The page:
A return to his home town and the official duty of unveiling a memorial plaque, commemorating the memory of those Great Hunger victims who died in the Athlone Union Workhouse, awaited Deputy Kevin ‘Boxer’ Moran on Saturday morning.
The brainchild of the Athlone Down Memory Lane group, the detailed memorial plaque, is placed at St. Mary’s Hall for public viewing.
Speaking prior to the official unveiling, Deputy Moran noted the historic, but sad aura which encompassed the workhouse during this particular period of time.
“Here in Athlone this morning, through the unveiling of this memorial plaque, we are commemorating and sharing the important stories of the people of this place. They are, in many cases, tragic stories of poverty, hunger and loss.
“The newspaper accounts of those who lived and died in Athlone Workhouse makes for sad reading. Athlone workhouse operated from 1841 to 1921.
“It opened its doors to paupers on October 21s, 1841 and admitted its first inmates a month later on November 22. It was designed to accommodate 900 inmates.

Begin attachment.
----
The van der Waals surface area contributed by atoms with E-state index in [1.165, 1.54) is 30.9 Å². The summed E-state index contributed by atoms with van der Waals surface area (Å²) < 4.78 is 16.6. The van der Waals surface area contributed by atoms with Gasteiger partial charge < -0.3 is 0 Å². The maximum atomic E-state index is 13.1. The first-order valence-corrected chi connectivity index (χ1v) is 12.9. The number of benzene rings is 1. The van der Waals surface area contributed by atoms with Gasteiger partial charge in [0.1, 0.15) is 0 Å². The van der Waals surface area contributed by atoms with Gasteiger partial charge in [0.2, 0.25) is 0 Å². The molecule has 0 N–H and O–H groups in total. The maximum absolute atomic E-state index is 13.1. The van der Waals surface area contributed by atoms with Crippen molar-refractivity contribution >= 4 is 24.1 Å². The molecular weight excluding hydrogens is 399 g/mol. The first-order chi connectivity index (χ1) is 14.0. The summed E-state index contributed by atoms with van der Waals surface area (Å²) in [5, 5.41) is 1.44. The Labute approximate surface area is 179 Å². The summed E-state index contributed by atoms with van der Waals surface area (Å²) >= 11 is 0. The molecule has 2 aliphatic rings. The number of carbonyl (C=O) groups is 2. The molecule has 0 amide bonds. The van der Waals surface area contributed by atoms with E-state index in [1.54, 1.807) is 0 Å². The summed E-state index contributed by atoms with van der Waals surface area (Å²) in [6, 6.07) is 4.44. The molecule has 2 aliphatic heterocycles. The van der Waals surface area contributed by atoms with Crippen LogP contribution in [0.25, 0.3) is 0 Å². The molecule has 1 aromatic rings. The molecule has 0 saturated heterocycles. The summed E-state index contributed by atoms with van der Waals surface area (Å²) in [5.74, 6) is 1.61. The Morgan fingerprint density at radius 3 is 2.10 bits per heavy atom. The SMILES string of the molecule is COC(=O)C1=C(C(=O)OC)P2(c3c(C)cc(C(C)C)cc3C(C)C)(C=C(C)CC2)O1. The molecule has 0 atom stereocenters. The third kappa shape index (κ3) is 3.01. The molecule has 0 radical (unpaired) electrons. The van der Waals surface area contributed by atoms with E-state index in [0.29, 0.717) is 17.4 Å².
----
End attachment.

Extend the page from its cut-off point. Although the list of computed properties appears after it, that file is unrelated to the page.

“However, by 1848, an astonishing 1,899 people were living within its crowded walls with many others being turned away.
“Earlier that same year, the newspapers had reported that two young boys, John and James Colohan, had died here from ‘extreme cold’, having been turned out of Athlone workhouse.
“Athlone suffered greatly during the Great Hunger years and conditions in the workhouse were dire. Food shortages were common, sanitation was poor and diseases such as typhus fever, cholera and dysentery were widespread.
“A fever hospital was built which later became known as St. Vincent’s Hospital which by 1915 had 200 patients.
“It is important to reflect and remember the hardships, the pain and the suffering of our past generations and to commemorate those from Athlone and surrounding areas who died during those terrible years,” Deputy Moran remarked.
Deputy Moran commended all those involved with the community initiative, in particular, Liam Gaffey and the Athlone Down Memory Lane group whose idea it was to erect a commemorative plaque.